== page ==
Contiguous arrays with variable length, such as C++'s std::vector, have been a major sequential container for languages whose evaluation is eager. However, it has been commonly considered that contiguous arrays do not mix well with lazy evaluation. Indeed, Arrays that Haskell provides are strictly evaluated for its entries. Not to mention that strictly evaluated arrays cannot have infinitely many entries, unlike lazily evaluated lists can.

Yet I don't think arrays cannot be lazily evaluated anyway. I aimed to build a datastructure that can represent infinitely many entries like lazily evaluated lists can, while still being randomly accessible. To give a sketch, I think such datastructure can be implemented as cached lists. That means, the datastructure could consist of a strictly evaluated array and a lazily evaluated linked list, where the strict array acts as caches for already identified entries, and where the lazy list contains unevaluated entries. This should give amortized random access.

Yet still, I don't think Haskell can do this natively. All memory allocation/deallocation operations that Haskell provides are bound within the IO monad. If the idea above can be implemented in our machines anyway, I would conclude that this is just language design fault of Haskell. So can contiguous arrays be lazily evaluated anyway? If so, what programming languages do have that?

  • $\begingroup$ What does it mean for an array to be lazily evaluated? Can you make the requirements on the data structure more precise? $\endgroup$
    – D.W.
    Mar 1, 2023 at 4:32
  • $\begingroup$ en.wikipedia.org/wiki/Persistent_array $\endgroup$
    – D.W.
    Mar 1, 2023 at 4:32
  • $\begingroup$ @D.W. There are two things I require on the abstract datastructure. The ability to represent infinitely many entries, and random accessibility. $\endgroup$ Mar 1, 2023 at 5:48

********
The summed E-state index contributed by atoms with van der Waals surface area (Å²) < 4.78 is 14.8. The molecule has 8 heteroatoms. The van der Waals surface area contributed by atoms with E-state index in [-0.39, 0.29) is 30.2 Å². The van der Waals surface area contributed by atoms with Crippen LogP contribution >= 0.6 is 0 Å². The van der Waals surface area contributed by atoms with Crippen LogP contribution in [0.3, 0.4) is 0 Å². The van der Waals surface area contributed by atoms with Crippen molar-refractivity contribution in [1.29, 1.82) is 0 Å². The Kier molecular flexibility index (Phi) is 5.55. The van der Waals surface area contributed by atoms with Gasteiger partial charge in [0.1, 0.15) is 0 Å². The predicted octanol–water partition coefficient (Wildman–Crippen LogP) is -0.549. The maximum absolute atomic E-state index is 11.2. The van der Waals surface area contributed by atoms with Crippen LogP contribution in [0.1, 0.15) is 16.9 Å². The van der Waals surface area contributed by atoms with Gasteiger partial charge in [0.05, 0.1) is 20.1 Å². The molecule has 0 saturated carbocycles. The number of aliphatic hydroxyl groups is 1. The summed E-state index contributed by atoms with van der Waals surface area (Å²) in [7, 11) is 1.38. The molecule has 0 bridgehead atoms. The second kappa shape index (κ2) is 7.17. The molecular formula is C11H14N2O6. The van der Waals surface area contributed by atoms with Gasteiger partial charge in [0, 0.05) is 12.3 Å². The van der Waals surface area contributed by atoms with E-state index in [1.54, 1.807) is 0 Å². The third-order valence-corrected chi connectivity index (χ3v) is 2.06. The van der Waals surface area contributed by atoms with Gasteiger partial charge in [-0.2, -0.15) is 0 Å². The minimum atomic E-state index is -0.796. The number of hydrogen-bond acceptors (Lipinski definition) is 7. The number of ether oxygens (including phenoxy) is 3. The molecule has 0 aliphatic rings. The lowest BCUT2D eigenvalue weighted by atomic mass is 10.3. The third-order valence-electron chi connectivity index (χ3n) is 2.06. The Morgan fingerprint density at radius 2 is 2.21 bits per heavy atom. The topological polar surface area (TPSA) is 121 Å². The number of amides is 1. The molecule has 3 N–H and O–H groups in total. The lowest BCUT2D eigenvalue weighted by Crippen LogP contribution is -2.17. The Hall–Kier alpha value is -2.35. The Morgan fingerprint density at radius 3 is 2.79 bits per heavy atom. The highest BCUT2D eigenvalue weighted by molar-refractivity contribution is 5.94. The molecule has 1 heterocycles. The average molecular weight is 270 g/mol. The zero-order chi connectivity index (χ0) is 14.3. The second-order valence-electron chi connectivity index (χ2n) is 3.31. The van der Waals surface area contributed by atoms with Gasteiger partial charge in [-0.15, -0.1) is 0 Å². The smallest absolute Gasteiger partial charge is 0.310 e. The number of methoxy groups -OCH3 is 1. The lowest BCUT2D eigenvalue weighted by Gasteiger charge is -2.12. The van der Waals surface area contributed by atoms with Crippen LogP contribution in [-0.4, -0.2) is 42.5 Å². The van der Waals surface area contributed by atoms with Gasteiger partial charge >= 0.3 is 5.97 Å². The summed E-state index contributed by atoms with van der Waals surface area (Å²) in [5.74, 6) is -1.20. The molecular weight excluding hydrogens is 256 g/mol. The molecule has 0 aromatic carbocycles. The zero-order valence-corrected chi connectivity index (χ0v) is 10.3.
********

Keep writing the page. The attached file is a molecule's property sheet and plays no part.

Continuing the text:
• $\begingroup$ Where does laziness come in? I encourage you to edit your question to state the requirements more clearly. $\endgroup$
    – D.W.
    Mar 1, 2023 at 8:14

1 Answer 1


Haskell supports immutable arrays in the obvious way. This is an extremely useful data structure when used in conjunction with lazy evaluation, because you can store unevaluated thunks in the array which get evaluated at most once when you read them.

Many dynamic programming algorithms become much simpler when you implement them this way, but there are also exotic uses such as hash consing (akin to the flyweight pattern in OOP). Haskellers sometimes to refer to this technique as memoising CAFs, since an immutable array is a constant applicative form.

For mutable arrays, there are essentially two possibilities: persistent and non-persistent.

Non-persistent mutable functional arrays store updates so they can be undone to get to a previous point in time. This is more common in logic languages, since they have a notion of backtracking.

Persistent functional arrays give you the best of all worlds: arbitrary updates, and they don't alter existing arrays. Of course, something has to give, and that means either storage (e.g. copying the whole array on every update; the standard library of Mercury has a slow_set operation which does this) or access time complexity (e.g. representing the array as a binary tree).

However, there is a middle-ground. What you might like is for the array to have:

  • $O(n)$ initialisation time
  • $O(1)$ read time on the original array
  • $O(1)$ (amortised?) modification time
  • $O(\log k)$ read time on a modified array, where $k$ is the number of modified array entries since initialisation

The idea here is that you start with an array, but it slowly turns into a tree as it gets modified. Something like ropes will do this. The idea is to implement a binary tree whose leaves are either a new entry, or a sub-range of the original array.


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